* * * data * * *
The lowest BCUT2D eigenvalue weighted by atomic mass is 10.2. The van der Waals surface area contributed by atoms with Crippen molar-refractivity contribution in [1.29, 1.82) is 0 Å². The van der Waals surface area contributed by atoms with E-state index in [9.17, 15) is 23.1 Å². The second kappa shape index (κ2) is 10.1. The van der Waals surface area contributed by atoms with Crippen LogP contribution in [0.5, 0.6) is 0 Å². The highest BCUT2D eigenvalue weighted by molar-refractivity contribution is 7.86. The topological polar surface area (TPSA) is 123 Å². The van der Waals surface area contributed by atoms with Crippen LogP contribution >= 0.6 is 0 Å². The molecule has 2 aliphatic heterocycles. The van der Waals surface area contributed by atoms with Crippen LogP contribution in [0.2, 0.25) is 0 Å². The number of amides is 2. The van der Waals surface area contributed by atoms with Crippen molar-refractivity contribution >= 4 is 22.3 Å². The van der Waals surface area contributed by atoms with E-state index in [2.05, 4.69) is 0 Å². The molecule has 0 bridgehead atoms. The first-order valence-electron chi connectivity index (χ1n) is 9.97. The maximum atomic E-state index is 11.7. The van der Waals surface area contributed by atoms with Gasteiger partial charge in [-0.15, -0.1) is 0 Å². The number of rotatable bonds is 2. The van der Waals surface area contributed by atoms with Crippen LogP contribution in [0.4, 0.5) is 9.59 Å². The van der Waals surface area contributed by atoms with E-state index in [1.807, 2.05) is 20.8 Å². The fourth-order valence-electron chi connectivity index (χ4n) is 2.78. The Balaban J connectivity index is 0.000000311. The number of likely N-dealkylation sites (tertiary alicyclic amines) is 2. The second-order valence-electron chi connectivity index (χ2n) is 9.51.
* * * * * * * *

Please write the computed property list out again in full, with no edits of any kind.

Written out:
The lowest BCUT2D eigenvalue weighted by atomic mass is 10.2. The van der Waals surface area contributed by atoms with Crippen molar-refractivity contribution in [1.29, 1.82) is 0 Å². The van der Waals surface area contributed by atoms with E-state index in [9.17, 15) is 23.1 Å². The second kappa shape index (κ2) is 10.1. The van der Waals surface area contributed by atoms with Crippen LogP contribution in [0.5, 0.6) is 0 Å². The highest BCUT2D eigenvalue weighted by molar-refractivity contribution is 7.86. The topological polar surface area (TPSA) is 123 Å². The van der Waals surface area contributed by atoms with Crippen LogP contribution >= 0.6 is 0 Å². The molecule has 2 aliphatic heterocycles. The van der Waals surface area contributed by atoms with Crippen LogP contribution in [0.2, 0.25) is 0 Å². The number of amides is 2. The van der Waals surface area contributed by atoms with Crippen molar-refractivity contribution >= 4 is 22.3 Å². The van der Waals surface area contributed by atoms with E-state index in [2.05, 4.69) is 0 Å². The molecule has 0 bridgehead atoms. The first-order valence-electron chi connectivity index (χ1n) is 9.97. The maximum atomic E-state index is 11.7. The van der Waals surface area contributed by atoms with Gasteiger partial charge in [-0.15, -0.1) is 0 Å². The number of rotatable bonds is 2. The van der Waals surface area contributed by atoms with Crippen LogP contribution in [0.4, 0.5) is 9.59 Å². The van der Waals surface area contributed by atoms with E-state index in [1.807, 2.05) is 20.8 Å². The fourth-order valence-electron chi connectivity index (χ4n) is 2.78. The Balaban J connectivity index is 0.000000311. The number of likely N-dealkylation sites (tertiary alicyclic amines) is 2. The second-order valence-electron chi connectivity index (χ2n) is 9.51.